PRINT September 1997

History Printer

STROLLING THROUGH THE LOUVRE with French critic Pierre Schneider, Barnett Newman stopped before Delacroix’s grandly theatrical The Death of Sardanapalus. Newman, in his quaint American diction, conferred upon Robert Rauschenberg an art-historical pedigree: “The cut-out forms, the jumble, Guernica, even Rauschenberg is related to this. It is what in journalism we used to call ‘circus layout’: make a mix-up of the page. It’s like a three ring circus. A lot of things going on at the same time.”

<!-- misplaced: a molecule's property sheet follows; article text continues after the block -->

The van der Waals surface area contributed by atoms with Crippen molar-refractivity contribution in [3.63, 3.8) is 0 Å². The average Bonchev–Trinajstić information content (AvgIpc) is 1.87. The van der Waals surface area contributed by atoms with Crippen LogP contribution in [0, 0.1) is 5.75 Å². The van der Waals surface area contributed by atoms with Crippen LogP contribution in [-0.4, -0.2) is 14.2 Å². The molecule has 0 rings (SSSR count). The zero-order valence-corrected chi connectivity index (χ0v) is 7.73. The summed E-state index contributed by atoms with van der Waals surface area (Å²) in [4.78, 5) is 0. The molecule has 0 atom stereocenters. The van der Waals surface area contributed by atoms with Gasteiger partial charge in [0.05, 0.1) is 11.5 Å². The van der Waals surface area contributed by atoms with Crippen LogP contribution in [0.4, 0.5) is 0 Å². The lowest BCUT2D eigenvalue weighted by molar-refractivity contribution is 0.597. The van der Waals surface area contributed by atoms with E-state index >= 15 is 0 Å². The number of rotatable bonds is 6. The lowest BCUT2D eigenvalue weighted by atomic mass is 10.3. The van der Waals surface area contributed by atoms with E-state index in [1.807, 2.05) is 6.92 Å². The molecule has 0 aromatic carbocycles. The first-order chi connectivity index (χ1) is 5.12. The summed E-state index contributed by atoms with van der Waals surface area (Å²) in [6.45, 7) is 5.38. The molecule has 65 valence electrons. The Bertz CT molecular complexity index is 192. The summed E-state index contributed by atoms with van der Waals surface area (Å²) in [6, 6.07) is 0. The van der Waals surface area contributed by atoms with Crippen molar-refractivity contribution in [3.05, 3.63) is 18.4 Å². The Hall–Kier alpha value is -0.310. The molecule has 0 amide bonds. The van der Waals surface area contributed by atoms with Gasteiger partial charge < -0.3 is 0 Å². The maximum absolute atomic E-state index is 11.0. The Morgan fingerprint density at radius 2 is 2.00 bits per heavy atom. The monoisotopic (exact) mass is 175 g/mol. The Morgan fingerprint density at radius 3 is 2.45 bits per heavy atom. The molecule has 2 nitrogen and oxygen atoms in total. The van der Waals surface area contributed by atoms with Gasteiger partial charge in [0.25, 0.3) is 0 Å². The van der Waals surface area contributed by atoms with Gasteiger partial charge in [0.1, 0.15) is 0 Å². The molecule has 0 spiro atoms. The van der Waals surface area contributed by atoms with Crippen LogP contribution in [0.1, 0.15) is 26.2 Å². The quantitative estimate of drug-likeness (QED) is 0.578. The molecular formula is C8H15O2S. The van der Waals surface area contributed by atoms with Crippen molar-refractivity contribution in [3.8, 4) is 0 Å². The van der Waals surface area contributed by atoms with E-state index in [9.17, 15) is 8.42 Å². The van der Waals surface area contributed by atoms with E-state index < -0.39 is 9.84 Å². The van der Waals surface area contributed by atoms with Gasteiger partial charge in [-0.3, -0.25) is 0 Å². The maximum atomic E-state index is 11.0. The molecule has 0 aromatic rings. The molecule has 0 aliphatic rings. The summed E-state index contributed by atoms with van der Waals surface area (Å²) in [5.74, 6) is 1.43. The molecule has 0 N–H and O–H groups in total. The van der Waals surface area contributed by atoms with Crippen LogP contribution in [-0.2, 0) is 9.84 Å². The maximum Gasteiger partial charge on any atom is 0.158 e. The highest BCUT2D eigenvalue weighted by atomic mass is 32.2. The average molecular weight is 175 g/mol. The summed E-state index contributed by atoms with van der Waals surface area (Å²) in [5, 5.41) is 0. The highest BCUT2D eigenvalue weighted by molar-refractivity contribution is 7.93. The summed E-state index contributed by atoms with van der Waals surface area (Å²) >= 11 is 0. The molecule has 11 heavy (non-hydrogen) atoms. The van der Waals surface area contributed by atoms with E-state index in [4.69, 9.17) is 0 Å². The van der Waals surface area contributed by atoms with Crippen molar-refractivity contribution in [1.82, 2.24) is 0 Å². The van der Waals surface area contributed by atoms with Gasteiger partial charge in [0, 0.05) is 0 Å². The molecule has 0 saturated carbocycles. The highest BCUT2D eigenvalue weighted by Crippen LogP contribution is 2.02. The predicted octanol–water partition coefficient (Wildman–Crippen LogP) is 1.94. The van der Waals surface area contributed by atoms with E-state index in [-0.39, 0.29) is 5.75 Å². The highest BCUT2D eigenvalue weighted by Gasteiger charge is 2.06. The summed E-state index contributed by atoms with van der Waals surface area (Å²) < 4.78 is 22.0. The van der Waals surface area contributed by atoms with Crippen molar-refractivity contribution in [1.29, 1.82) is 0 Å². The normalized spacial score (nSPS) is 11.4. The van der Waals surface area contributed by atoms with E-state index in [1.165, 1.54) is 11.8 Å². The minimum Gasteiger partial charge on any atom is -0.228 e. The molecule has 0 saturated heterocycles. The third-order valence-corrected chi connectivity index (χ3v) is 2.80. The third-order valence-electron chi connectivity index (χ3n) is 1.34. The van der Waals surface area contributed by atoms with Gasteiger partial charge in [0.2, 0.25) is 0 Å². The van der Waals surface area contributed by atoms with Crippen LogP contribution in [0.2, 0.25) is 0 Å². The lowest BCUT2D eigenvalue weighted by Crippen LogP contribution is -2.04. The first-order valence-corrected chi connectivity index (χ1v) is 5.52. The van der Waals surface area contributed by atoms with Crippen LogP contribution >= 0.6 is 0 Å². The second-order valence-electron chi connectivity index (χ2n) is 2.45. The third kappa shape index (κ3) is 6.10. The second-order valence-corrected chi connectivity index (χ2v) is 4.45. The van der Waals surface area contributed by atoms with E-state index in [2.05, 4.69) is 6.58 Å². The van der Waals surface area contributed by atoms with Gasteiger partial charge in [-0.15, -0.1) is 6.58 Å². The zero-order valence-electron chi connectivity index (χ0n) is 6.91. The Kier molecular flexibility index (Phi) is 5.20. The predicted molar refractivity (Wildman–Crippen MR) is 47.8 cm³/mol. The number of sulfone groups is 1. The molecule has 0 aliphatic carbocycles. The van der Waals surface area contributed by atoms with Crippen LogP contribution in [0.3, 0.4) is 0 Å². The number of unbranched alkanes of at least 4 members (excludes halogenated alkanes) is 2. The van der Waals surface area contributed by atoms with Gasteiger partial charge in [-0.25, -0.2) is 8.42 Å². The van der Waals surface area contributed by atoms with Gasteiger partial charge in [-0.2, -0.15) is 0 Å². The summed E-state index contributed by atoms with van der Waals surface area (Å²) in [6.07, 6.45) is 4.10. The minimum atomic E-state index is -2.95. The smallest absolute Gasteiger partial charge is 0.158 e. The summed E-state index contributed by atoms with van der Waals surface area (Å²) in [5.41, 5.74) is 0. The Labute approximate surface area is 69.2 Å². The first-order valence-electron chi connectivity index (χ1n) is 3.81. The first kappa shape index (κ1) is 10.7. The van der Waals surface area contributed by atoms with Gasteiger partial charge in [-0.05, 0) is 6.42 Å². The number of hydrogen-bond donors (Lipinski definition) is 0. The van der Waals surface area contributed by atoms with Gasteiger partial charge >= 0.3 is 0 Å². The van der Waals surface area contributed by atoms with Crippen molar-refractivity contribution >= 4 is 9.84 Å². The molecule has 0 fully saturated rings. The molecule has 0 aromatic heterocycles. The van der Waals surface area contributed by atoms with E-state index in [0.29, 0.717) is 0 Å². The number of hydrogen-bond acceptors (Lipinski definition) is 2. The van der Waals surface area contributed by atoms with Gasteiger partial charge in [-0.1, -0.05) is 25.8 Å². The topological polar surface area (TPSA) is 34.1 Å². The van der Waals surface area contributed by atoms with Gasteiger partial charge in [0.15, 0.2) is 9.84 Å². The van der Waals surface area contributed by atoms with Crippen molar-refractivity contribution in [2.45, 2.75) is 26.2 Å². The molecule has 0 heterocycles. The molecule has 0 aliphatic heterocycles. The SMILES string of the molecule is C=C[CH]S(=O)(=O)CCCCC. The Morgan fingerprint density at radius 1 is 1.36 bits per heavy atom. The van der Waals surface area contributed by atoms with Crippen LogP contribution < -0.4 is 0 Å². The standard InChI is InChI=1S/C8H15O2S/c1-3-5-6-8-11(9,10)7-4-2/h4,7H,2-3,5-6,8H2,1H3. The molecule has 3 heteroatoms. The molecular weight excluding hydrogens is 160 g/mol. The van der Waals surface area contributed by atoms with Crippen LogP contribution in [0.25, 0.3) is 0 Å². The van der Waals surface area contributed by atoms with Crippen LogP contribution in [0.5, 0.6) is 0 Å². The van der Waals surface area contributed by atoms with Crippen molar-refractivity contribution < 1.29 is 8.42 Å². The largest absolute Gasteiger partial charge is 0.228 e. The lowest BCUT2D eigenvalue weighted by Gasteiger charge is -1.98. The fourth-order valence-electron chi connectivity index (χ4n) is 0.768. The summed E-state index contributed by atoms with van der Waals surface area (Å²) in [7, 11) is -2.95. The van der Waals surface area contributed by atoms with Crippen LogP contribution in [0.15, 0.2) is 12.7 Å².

Newman was right. There were a lot of things going on at the same time in Rauschenberg right from the beginning. Though he tried hard to elude the toils of art history (he always denied such obvious precursors as the Dadaists, and especially Schwitters), if we peer closely enough at Rauschenberg’s origins, we can see that his rejection of history was paradoxically an acknowledgment of it. Consider a

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